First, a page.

Prezzo to open in Swadlincote: Restaurant chain Prezzo is to invest £500,000 opening a site at The Pipeworks retail site off Coppice Side, Swadlincote, near Burton. It is expected to open in late August or early September. A Costa Coffee has already opened on the site.

Hitchen to open second Manchester restaurant: Entrepreneur James Hitchen is to open his second restaurant in Spinningfields, Manchester. He is to open a New York-style all-day eatery with 200 covers in Avenue North, to be designed by Warrington company Innex Design.  Hitchen's first Spinningfields venue, barbecue restaurant Southern Eleven, opened last June.

Yo! Sushi to open in Washington DC in June: Restaurant chain Yo! Sushi will open its first US site in Washington DC’s Union Station in June, with three more to follow in the area.  Chief executive Robin Rowland told The Independent: "The great thing about that place is that we'll get fantastic word of mouth very quickly – traffic between Union Station and New York is just phenomenal. After that, we'll look for shopping centres, triple-A, prime downtown locations. "The market is there and waiting for us. There are no real rivals to Yo! in the US – the only sushi bars are still Mom and Pop operators, so the opportunity is tremendous."

How was April trading?

Glendola Leisure – April was a mixed bag: Waxy O’ Connors operator Glendola Leisure managing director Alex Salussolia reported that “April was a mixed bag”. He added: “But we are there or thereabouts - ahead of last year even with all the bad weather.” He said only three of the company’s 17 sites benefit significantly from having an outside area. As such, the rain didn’t have much of an impact on footfall. “Overall, the general numbers were okay, and the Oxford and Cambridge Boat Race (14th April) was good for business.” He added: “Some people were expecting good things for April because of the great weather in March”, but near record rainfall dampened those expectations. “We are seeing more of the pay-day effect on our business. People are more cautious and saving their money until pay day and even, if they do go out, they are not spending as much.”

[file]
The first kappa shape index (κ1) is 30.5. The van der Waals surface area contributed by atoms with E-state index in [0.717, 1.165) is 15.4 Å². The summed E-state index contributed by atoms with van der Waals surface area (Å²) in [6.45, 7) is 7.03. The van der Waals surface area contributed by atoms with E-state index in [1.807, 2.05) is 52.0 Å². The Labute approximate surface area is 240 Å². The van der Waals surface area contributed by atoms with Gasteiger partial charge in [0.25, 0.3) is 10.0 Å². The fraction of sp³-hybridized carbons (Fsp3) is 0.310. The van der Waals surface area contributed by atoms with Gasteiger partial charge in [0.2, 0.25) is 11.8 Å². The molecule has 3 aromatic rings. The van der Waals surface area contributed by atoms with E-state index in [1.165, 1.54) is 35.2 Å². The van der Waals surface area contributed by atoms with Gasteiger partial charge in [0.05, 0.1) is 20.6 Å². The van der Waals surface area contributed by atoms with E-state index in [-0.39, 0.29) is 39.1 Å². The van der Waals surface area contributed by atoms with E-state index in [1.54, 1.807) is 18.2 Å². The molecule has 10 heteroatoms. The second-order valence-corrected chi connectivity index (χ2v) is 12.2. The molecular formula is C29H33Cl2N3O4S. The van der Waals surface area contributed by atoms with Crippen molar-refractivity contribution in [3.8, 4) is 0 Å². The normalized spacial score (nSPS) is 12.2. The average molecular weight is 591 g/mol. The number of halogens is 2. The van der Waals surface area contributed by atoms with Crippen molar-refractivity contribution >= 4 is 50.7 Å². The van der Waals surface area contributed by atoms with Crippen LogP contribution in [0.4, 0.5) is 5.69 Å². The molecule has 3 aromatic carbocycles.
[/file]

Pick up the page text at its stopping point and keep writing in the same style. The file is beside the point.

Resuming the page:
Head of Steam – April “not too bad”: Head of Steam founder Tony Brookes said trade in April “hadn’t been too bad and not as bad as I thought it would be because of all the rain”. He added: “Obviously, it wasn’t as good as March when everyone was hoping that the good weather would continue.” To drum up custom during the month, Head of Steam held major promotions to mark the centenary of the sinking of the Titanic. “They were very effective – you have got to be on top of your game and think up ideas to attract customers.” An additional fillip to trade was the fact that the company did not pass on the full effect of the brewers’ price rises and the increase in duty levied in March’s budget. Head of Steam operates eight managed houses and one tenanted outlet in the North-East, Yorkshire and Merseyside and Brookes said the picture was mixed throughout the estate between those with outside facilities and those without. “We have some that do quite well when the weather is bad. And although the weather has been awful up here, you do get a mental impression sometimes that things are worse than they actually are.” Like-for-like comparisons between April 2011 and April 2012 weren’t distorted by last year’s Royal Wedding swelling the coffers of Brookes’s pubs. “There are not many royalists in the North-East.”